“I expect this is a first step they are using so that if there is a problem it’s not further multiplied by continuing to use the product,” he said.
Mr WHITE has clients who had the PIP implants replaced with CEREFORM. He says the PIP removal process was traumatic for many.
“A lot of the women ended up consulting psychologists because they were that concerned,” he said.
“Some were put on anti-depressant medication. A lot of women took time off work because they weren’t coping emotionally.
“It was a significant impact on many of them.”
Mr WHITE is concerned regulators have not learned lessons from the PIP saga, with no requirement for distributors to have product liability insurance.
“Here you’re dealing with a class three medical device which is a high-risk device according to the TGA,” Mr WHITE said.
“If these implants have to be removed because there is a fault then… it falls to the individual lady to cover the cost out of her own pocket. This is the great concern for consumers in Australia.”
TGA says no identified health risk from CEREFORM implants
The TGA says CEREFORM was recalled overseas because its makers did not comply with regulations.
A spokesman says there is no identified health risk but as a precaution surgeons in Australia were notified and surgeries with the implants were cancelled.
“The TGA is not aware of any increased infection rates among Australian patients receiving CEREFORM breast implants and there is no evidence that any of the implants already supplied in Australia have not been sterilised properly,” he said.
Dr Daniel FLEMING from the Australasian College of Cosmetic Surgery advises the TGA on the implants, and says there is no risk to patients with CEREFORM implants.
“This is a failure of documentation, not a failure of the sterilisation,” he said.
“The TGA is not aware of any increased infection rates among Australian patients receiving CEREFORM breast implants and there is no evidence that any of the implants already supplied in Australia have not been sterilised properly.” A TGA spokesman.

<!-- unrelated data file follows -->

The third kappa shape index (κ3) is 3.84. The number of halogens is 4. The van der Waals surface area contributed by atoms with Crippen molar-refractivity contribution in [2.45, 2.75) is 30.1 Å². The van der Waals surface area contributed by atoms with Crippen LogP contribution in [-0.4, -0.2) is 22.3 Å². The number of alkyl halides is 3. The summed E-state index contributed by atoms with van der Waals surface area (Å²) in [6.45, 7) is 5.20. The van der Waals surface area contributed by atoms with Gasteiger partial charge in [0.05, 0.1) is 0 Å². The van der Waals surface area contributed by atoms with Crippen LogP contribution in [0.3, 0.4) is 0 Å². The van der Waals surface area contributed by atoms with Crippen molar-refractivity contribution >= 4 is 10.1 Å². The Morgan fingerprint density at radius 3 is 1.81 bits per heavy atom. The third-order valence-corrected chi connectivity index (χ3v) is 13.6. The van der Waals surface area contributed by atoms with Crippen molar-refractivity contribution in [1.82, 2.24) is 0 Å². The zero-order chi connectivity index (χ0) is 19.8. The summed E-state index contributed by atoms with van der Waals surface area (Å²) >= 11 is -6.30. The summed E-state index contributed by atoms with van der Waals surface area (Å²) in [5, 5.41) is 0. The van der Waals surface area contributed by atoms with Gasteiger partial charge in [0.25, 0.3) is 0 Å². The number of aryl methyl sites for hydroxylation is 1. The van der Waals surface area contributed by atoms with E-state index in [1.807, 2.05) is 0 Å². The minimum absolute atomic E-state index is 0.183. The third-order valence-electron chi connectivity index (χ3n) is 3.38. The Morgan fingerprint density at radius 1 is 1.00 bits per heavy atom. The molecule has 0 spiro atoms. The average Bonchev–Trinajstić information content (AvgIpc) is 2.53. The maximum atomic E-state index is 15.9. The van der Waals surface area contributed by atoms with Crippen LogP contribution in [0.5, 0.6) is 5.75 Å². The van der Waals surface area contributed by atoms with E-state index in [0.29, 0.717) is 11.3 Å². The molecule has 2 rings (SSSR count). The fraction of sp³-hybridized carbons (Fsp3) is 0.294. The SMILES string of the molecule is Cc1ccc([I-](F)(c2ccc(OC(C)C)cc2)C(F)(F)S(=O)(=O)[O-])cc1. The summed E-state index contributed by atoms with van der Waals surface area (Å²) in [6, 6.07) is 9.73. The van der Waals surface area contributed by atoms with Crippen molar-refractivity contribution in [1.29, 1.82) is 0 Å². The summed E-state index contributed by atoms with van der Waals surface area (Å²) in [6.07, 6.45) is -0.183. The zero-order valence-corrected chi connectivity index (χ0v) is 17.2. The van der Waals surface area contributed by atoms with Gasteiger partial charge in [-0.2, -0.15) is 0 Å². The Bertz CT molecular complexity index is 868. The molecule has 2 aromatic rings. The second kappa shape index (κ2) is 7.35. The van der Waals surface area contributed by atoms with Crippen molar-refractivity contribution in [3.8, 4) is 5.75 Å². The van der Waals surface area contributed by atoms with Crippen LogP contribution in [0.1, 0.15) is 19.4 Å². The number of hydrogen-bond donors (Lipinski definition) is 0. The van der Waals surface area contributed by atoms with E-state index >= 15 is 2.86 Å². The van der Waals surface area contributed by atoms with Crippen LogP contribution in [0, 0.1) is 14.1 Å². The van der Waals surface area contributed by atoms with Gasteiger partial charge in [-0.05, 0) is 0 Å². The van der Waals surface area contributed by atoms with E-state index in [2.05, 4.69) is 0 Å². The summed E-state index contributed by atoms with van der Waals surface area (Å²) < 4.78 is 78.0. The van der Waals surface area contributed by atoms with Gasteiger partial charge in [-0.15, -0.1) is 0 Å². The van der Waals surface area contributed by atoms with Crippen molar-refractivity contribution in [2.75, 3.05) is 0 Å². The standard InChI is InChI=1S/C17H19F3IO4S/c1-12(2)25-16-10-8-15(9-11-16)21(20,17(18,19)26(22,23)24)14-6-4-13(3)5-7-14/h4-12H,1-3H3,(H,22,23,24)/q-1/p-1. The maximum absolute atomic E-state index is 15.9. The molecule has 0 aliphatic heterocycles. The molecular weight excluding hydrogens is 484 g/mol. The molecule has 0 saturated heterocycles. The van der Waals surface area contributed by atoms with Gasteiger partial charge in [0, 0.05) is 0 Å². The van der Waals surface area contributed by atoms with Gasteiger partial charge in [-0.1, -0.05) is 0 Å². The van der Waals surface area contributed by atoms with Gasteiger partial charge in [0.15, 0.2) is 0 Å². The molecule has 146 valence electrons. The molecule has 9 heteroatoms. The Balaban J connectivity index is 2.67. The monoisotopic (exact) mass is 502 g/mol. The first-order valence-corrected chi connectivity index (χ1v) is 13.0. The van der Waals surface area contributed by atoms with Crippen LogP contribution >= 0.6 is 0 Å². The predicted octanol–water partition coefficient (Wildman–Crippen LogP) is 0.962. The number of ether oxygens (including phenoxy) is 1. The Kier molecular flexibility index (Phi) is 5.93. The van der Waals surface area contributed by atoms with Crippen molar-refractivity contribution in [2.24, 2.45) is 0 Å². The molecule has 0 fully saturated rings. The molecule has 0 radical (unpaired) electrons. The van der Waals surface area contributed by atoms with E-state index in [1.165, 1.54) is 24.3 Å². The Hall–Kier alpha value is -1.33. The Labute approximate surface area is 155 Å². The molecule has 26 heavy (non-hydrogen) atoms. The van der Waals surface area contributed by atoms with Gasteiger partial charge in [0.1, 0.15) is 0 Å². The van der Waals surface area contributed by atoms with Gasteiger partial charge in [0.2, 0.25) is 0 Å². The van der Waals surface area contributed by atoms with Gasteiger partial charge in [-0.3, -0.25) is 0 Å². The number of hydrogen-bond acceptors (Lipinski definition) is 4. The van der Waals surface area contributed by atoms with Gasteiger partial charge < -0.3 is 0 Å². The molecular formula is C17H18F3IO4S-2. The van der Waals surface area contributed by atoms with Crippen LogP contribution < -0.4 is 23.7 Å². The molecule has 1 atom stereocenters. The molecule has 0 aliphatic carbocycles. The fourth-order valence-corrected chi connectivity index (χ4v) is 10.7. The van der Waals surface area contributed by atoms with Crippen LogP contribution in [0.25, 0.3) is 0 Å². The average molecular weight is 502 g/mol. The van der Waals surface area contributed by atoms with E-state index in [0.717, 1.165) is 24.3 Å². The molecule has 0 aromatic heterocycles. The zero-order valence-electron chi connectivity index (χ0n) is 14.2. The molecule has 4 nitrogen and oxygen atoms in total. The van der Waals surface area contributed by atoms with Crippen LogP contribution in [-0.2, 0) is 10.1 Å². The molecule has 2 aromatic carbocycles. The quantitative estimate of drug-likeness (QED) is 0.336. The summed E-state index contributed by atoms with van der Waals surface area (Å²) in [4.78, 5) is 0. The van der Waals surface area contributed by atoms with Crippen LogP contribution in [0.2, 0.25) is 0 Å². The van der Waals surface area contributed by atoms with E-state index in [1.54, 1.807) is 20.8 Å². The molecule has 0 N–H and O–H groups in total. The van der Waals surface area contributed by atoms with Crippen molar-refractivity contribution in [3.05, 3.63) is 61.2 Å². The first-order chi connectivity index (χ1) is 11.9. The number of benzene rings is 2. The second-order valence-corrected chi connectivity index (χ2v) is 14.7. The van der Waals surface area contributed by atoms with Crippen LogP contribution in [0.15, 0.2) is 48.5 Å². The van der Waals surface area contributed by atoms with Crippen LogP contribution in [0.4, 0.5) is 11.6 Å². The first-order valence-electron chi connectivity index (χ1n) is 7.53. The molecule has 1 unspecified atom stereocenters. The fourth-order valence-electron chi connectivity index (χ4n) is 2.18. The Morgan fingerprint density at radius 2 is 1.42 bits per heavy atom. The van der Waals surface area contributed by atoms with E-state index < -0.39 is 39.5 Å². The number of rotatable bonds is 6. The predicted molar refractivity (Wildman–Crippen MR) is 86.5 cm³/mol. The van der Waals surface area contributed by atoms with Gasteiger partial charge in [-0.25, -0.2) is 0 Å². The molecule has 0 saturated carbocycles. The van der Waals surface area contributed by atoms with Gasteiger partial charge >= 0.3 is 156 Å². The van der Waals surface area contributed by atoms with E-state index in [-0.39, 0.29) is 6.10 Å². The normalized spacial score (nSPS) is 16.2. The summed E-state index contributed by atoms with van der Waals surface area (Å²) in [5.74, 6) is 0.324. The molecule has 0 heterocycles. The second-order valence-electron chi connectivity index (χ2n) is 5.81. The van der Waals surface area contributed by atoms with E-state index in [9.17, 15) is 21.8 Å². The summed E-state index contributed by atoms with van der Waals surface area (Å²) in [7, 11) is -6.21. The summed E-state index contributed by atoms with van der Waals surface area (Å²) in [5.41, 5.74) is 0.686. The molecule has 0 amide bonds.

“The importer, the distributor in Australia, has been duped in the same way everybody else has in these matters.”
Dr FLEMING says patients with CEREFORM are at no greater risk of infection.
He does not use CEREFORM implants.
“All patients who have an implant have a chance of infection, about 1 per cent, so of course there are patients who are going to have an infection with CEREFORM implants,” he said.
“But the risk is no greater with CEREFORM.”
The TGA says if there was to be an infection associated with the implant it would follow the initial operation.
Mr WHITE says it also underlines the need for an opt-out breast implant register.
“There’s no process to be able to alert individuals to inform them of this potential problem,” he said.
“There’s certainly been other cases of breast implants failing and so no this is not the second example of it, there’s certainly been others.”
VIDEO: Faulty PIP breast implants replaced with now-recalled brand (ABC News)
PHOTO: Despite the recall, Cereform breast implants are still advertised on Medical Vision’s website (ABC News)